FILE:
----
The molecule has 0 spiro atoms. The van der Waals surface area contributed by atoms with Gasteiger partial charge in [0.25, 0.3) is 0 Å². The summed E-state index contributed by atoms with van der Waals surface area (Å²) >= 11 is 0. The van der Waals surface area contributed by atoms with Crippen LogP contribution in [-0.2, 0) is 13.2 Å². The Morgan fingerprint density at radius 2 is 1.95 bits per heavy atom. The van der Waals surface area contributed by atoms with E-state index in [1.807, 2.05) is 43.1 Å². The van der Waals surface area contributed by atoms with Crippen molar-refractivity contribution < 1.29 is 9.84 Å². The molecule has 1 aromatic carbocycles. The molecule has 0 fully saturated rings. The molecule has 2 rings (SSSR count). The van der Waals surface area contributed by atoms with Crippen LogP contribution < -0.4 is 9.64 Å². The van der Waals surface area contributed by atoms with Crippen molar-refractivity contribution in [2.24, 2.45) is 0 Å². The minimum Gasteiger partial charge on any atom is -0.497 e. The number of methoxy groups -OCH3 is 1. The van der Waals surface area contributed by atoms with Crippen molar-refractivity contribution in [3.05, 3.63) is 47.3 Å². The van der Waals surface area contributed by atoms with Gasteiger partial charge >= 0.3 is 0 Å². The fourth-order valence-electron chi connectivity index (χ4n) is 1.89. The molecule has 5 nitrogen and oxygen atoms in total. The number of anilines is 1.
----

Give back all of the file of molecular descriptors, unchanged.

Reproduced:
The molecule has 0 spiro atoms. The van der Waals surface area contributed by atoms with Gasteiger partial charge in [0.25, 0.3) is 0 Å². The summed E-state index contributed by atoms with van der Waals surface area (Å²) >= 11 is 0. The van der Waals surface area contributed by atoms with Crippen LogP contribution in [-0.2, 0) is 13.2 Å². The Morgan fingerprint density at radius 2 is 1.95 bits per heavy atom. The van der Waals surface area contributed by atoms with E-state index in [1.807, 2.05) is 43.1 Å². The van der Waals surface area contributed by atoms with Crippen molar-refractivity contribution < 1.29 is 9.84 Å². The molecule has 1 aromatic carbocycles. The molecule has 0 fully saturated rings. The molecule has 2 rings (SSSR count). The van der Waals surface area contributed by atoms with Crippen LogP contribution < -0.4 is 9.64 Å². The van der Waals surface area contributed by atoms with Crippen molar-refractivity contribution in [2.24, 2.45) is 0 Å². The minimum Gasteiger partial charge on any atom is -0.497 e. The number of methoxy groups -OCH3 is 1. The van der Waals surface area contributed by atoms with Crippen molar-refractivity contribution in [3.05, 3.63) is 47.3 Å². The van der Waals surface area contributed by atoms with Gasteiger partial charge >= 0.3 is 0 Å². The fourth-order valence-electron chi connectivity index (χ4n) is 1.89. The molecule has 5 nitrogen and oxygen atoms in total. The number of anilines is 1.